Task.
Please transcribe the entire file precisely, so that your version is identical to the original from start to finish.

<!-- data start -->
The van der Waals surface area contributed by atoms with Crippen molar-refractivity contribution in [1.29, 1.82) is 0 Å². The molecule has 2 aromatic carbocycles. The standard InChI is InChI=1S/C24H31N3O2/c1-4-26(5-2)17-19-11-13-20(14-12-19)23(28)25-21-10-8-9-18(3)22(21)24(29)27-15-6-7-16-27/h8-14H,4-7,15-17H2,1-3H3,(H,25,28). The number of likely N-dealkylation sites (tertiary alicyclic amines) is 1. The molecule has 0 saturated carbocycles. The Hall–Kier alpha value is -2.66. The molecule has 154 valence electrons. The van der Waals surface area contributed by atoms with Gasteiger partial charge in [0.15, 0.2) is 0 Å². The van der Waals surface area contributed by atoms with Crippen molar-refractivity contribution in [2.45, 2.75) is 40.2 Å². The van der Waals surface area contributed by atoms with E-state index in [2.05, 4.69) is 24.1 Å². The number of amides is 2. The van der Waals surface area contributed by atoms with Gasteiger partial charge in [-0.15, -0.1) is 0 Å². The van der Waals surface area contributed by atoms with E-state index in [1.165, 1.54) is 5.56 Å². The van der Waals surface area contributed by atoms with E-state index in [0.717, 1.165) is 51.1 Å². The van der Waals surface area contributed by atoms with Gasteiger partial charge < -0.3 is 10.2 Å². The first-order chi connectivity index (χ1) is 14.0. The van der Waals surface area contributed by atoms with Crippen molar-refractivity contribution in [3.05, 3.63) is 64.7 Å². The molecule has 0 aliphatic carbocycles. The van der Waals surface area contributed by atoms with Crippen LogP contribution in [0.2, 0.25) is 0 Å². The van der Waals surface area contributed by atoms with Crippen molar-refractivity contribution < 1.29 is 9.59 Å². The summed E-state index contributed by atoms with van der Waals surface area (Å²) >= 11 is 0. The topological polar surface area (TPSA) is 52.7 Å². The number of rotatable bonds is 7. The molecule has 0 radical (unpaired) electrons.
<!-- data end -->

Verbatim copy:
The van der Waals surface area contributed by atoms with Crippen molar-refractivity contribution in [1.29, 1.82) is 0 Å². The molecule has 2 aromatic carbocycles. The standard InChI is InChI=1S/C24H31N3O2/c1-4-26(5-2)17-19-11-13-20(14-12-19)23(28)25-21-10-8-9-18(3)22(21)24(29)27-15-6-7-16-27/h8-14H,4-7,15-17H2,1-3H3,(H,25,28). The number of likely N-dealkylation sites (tertiary alicyclic amines) is 1. The molecule has 0 saturated carbocycles. The Hall–Kier alpha value is -2.66. The molecule has 154 valence electrons. The van der Waals surface area contributed by atoms with Gasteiger partial charge in [0.15, 0.2) is 0 Å². The van der Waals surface area contributed by atoms with Crippen molar-refractivity contribution in [2.45, 2.75) is 40.2 Å². The van der Waals surface area contributed by atoms with E-state index in [2.05, 4.69) is 24.1 Å². The number of amides is 2. The van der Waals surface area contributed by atoms with Gasteiger partial charge in [-0.15, -0.1) is 0 Å². The van der Waals surface area contributed by atoms with E-state index in [1.165, 1.54) is 5.56 Å². The van der Waals surface area contributed by atoms with E-state index in [0.717, 1.165) is 51.1 Å². The van der Waals surface area contributed by atoms with Gasteiger partial charge < -0.3 is 10.2 Å². The first-order chi connectivity index (χ1) is 14.0. The van der Waals surface area contributed by atoms with Crippen molar-refractivity contribution in [3.05, 3.63) is 64.7 Å². The molecule has 0 aliphatic carbocycles. The van der Waals surface area contributed by atoms with Crippen LogP contribution in [0.2, 0.25) is 0 Å². The van der Waals surface area contributed by atoms with Crippen molar-refractivity contribution < 1.29 is 9.59 Å². The summed E-state index contributed by atoms with van der Waals surface area (Å²) >= 11 is 0. The topological polar surface area (TPSA) is 52.7 Å². The number of rotatable bonds is 7. The molecule has 0 radical (unpaired) electrons.